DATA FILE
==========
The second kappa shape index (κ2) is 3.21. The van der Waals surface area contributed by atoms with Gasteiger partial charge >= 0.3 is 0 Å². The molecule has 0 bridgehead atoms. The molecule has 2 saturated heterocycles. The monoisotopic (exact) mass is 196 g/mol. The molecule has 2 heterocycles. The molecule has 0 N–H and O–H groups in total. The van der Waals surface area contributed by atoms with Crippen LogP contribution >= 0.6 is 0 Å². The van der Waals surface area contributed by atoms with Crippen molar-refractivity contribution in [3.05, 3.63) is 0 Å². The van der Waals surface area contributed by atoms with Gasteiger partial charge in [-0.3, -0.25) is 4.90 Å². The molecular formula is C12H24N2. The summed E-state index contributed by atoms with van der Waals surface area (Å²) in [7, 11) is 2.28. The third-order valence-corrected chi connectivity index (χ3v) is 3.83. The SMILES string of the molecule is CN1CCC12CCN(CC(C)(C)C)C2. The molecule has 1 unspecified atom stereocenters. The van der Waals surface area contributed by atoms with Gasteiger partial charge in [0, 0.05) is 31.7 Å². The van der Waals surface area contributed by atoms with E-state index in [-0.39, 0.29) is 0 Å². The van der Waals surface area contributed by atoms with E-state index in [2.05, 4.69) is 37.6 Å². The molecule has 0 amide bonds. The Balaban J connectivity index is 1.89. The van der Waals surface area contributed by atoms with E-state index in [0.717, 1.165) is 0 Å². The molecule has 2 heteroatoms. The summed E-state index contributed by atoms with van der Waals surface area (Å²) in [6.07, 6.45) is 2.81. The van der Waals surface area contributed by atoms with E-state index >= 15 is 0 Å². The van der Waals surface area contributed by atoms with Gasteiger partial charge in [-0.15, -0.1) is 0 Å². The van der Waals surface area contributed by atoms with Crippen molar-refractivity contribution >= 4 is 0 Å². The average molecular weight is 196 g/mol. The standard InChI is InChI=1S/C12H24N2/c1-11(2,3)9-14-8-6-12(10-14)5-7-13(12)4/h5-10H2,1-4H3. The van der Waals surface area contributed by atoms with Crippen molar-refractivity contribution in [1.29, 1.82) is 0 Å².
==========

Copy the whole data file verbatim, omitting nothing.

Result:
The second kappa shape index (κ2) is 3.21. The van der Waals surface area contributed by atoms with Gasteiger partial charge >= 0.3 is 0 Å². The molecule has 0 bridgehead atoms. The molecule has 2 saturated heterocycles. The monoisotopic (exact) mass is 196 g/mol. The molecule has 2 heterocycles. The molecule has 0 N–H and O–H groups in total. The van der Waals surface area contributed by atoms with Crippen LogP contribution >= 0.6 is 0 Å². The van der Waals surface area contributed by atoms with Crippen molar-refractivity contribution in [3.05, 3.63) is 0 Å². The van der Waals surface area contributed by atoms with Gasteiger partial charge in [-0.3, -0.25) is 4.90 Å². The molecular formula is C12H24N2. The summed E-state index contributed by atoms with van der Waals surface area (Å²) in [7, 11) is 2.28. The third-order valence-corrected chi connectivity index (χ3v) is 3.83. The SMILES string of the molecule is CN1CCC12CCN(CC(C)(C)C)C2. The molecule has 1 unspecified atom stereocenters. The van der Waals surface area contributed by atoms with Gasteiger partial charge in [0, 0.05) is 31.7 Å². The van der Waals surface area contributed by atoms with E-state index in [-0.39, 0.29) is 0 Å². The van der Waals surface area contributed by atoms with E-state index in [2.05, 4.69) is 37.6 Å². The molecule has 0 amide bonds. The Balaban J connectivity index is 1.89. The van der Waals surface area contributed by atoms with E-state index in [0.717, 1.165) is 0 Å². The molecule has 2 heteroatoms. The summed E-state index contributed by atoms with van der Waals surface area (Å²) in [6.07, 6.45) is 2.81. The van der Waals surface area contributed by atoms with E-state index >= 15 is 0 Å². The van der Waals surface area contributed by atoms with Gasteiger partial charge in [-0.15, -0.1) is 0 Å². The van der Waals surface area contributed by atoms with Crippen molar-refractivity contribution >= 4 is 0 Å². The average molecular weight is 196 g/mol. The standard InChI is InChI=1S/C12H24N2/c1-11(2,3)9-14-8-6-12(10-14)5-7-13(12)4/h5-10H2,1-4H3. The van der Waals surface area contributed by atoms with Crippen molar-refractivity contribution in [1.29, 1.82) is 0 Å².